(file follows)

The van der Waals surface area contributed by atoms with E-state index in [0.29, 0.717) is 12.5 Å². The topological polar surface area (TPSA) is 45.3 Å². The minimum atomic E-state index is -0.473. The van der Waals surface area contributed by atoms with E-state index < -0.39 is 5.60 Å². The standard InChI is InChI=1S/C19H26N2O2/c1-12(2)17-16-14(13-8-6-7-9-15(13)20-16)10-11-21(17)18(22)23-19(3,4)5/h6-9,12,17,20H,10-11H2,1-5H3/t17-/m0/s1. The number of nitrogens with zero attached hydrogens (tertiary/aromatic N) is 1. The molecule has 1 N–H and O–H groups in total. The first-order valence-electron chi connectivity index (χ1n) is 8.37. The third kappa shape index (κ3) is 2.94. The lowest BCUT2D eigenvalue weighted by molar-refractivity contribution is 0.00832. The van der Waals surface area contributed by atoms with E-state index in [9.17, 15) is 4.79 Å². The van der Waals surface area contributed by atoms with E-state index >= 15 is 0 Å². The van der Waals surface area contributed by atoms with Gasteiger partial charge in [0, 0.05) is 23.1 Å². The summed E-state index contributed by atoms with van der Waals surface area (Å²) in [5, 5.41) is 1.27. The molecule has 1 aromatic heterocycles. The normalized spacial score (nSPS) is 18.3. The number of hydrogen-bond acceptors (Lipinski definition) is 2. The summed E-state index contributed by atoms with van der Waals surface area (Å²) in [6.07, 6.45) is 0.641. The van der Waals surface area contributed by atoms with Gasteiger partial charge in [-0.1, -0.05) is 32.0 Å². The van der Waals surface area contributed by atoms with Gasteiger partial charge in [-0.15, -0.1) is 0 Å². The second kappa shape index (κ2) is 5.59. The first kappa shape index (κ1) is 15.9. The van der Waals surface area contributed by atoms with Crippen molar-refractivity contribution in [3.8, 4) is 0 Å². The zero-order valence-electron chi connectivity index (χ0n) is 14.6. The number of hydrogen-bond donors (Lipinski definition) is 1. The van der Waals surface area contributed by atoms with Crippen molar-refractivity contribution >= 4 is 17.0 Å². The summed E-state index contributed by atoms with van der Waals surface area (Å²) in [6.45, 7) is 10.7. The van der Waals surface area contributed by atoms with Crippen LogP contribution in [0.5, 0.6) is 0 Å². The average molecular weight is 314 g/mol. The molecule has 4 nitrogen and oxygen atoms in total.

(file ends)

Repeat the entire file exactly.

The van der Waals surface area contributed by atoms with E-state index in [0.29, 0.717) is 12.5 Å². The topological polar surface area (TPSA) is 45.3 Å². The minimum atomic E-state index is -0.473. The van der Waals surface area contributed by atoms with E-state index < -0.39 is 5.60 Å². The standard InChI is InChI=1S/C19H26N2O2/c1-12(2)17-16-14(13-8-6-7-9-15(13)20-16)10-11-21(17)18(22)23-19(3,4)5/h6-9,12,17,20H,10-11H2,1-5H3/t17-/m0/s1. The number of nitrogens with zero attached hydrogens (tertiary/aromatic N) is 1. The molecule has 1 N–H and O–H groups in total. The first-order valence-electron chi connectivity index (χ1n) is 8.37. The third kappa shape index (κ3) is 2.94. The lowest BCUT2D eigenvalue weighted by molar-refractivity contribution is 0.00832. The van der Waals surface area contributed by atoms with E-state index in [9.17, 15) is 4.79 Å². The van der Waals surface area contributed by atoms with E-state index >= 15 is 0 Å². The van der Waals surface area contributed by atoms with Gasteiger partial charge in [0, 0.05) is 23.1 Å². The summed E-state index contributed by atoms with van der Waals surface area (Å²) in [5, 5.41) is 1.27. The molecule has 1 aromatic heterocycles. The normalized spacial score (nSPS) is 18.3. The number of hydrogen-bond acceptors (Lipinski definition) is 2. The summed E-state index contributed by atoms with van der Waals surface area (Å²) in [6.07, 6.45) is 0.641. The van der Waals surface area contributed by atoms with Gasteiger partial charge in [-0.1, -0.05) is 32.0 Å². The van der Waals surface area contributed by atoms with Gasteiger partial charge in [-0.15, -0.1) is 0 Å². The second kappa shape index (κ2) is 5.59. The first kappa shape index (κ1) is 15.9. The van der Waals surface area contributed by atoms with Crippen molar-refractivity contribution in [3.8, 4) is 0 Å². The zero-order valence-electron chi connectivity index (χ0n) is 14.6. The number of hydrogen-bond donors (Lipinski definition) is 1. The van der Waals surface area contributed by atoms with Crippen molar-refractivity contribution >= 4 is 17.0 Å². The summed E-state index contributed by atoms with van der Waals surface area (Å²) in [6.45, 7) is 10.7. The van der Waals surface area contributed by atoms with Crippen LogP contribution in [0.5, 0.6) is 0 Å². The average molecular weight is 314 g/mol. The molecule has 4 nitrogen and oxygen atoms in total.